NSW WormBoss Worm Control Programs
NSW WormBoss Drench Decision Guides
Ongoing dry and cold conditions mean that very few worm tests have been performed in the Coonamble district. Very few fly burdens have been seen either. Producers are continuing to drought feed, and it is estimated that there has been a 50% reduction in stock numbers across the district. Producers are warned to be vigilant for worms and flies if spring or summer rain is received as burdens will increase opportunistically despite the long dry spell.
Very few worm tests have been seen over the previous few months in the Forbes district, and of the few that have been conducted, worm egg counts are low.
Producers are advised to continue monitoring before reaching for the drench gun in the most susceptible sheep groups, namely pre-lambing ewes, and lambs at weaning. Collect faecal samples from these mobs and submit for a worm egg count to determine whether or not a drench is required.
No worm tests were received in the last month and as it is very dry, there is not a lot to report. Sheep numbers are well down and there's certainly no feed.
Fingers crossed for abundant feed (and worms...) by the next outlook.
In comparison to the rest of the state, things are looking pretty reasonable in the more eastern parts of the Murray region. Annual rainfall to July for Holbrook was at 268.9mm, still below the average of 391.3mm to July, but certainly, enough to see good growth in the paddocks particularly as winter temperatures have been milder.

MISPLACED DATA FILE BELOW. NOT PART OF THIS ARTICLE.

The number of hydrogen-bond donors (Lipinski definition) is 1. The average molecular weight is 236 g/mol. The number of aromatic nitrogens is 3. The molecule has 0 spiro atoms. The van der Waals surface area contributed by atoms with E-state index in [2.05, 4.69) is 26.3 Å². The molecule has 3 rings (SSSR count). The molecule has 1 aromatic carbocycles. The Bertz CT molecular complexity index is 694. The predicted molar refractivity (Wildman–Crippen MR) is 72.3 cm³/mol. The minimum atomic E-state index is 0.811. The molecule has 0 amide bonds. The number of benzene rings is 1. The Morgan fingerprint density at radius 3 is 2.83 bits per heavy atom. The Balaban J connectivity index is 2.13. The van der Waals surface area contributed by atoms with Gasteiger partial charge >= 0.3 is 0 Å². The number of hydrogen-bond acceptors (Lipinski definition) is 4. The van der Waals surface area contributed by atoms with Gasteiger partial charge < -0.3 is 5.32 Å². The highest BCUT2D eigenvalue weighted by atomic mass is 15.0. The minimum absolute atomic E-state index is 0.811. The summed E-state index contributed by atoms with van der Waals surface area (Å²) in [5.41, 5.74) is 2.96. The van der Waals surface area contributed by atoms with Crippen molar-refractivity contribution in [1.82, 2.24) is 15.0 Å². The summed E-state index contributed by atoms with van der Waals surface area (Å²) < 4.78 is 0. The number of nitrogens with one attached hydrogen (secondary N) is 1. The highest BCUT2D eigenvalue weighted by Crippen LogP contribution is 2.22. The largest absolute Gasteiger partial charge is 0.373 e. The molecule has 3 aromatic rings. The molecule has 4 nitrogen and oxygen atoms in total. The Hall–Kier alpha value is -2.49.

Most problems with stock have been largely associated with green feed (bloat, nitrates, calcium, and or magnesium deficiencies). Local WormTest results have been generally low.
Going forward, producers with spring lambing ewes should be factoring in worm tests before giving pre-lambing drenches, and those with autumn lambs should be considering low-worm risk paddocks for weaning.
Deniliquin has, so far, had 160mm rainfall for 2019, slightly below the average of 196mm. There is short green pasture across the majority of the region. Temperatures have been about average and borderline for larval activity on pasture.
Short green feed, some warmer weather, and the low body condition of sheep could put flocks at risk of high worm burdens now, or in the near future. Drench history and mob management, including the use of containment areas, will be big factors when it comes to worm burdens.
Recent WormTest results from a mob of ewes had an average of 120 eggs per gram with 84% black scour worm and 16% brown stomach worm in the larval culture. Another mob with signs of a high worm burden including scour and weight loss, and with only a partial response to drenching, is currently under investigation.
Winter has finally arrived in Braidwood, with our coldest night so far down to minus 5.9â„ƒ. Days are still mild though, with the average maximum temperature at 12.3â„ƒ and a couple of days reaching 16â„ƒ. We haven’t seen a lot of moisture; recorded precipitation has been mostly been from mists and frosts. Rainfall recorded so far for July is less than 10mm.
Worm tests for commercial sheep enterprises are showing strongyles ranging from 80 to 440 eggs per gram, with barber’s pole still the main player by far. The high end of those counts is approaching the thresholds for drenching in lambs and pre-lambing ewes. A lot will depend on the nutritional state of the animals, and the pasture and feeding conditions while we continue to be drought-affected. Poor nutrition will decrease immunity to worms.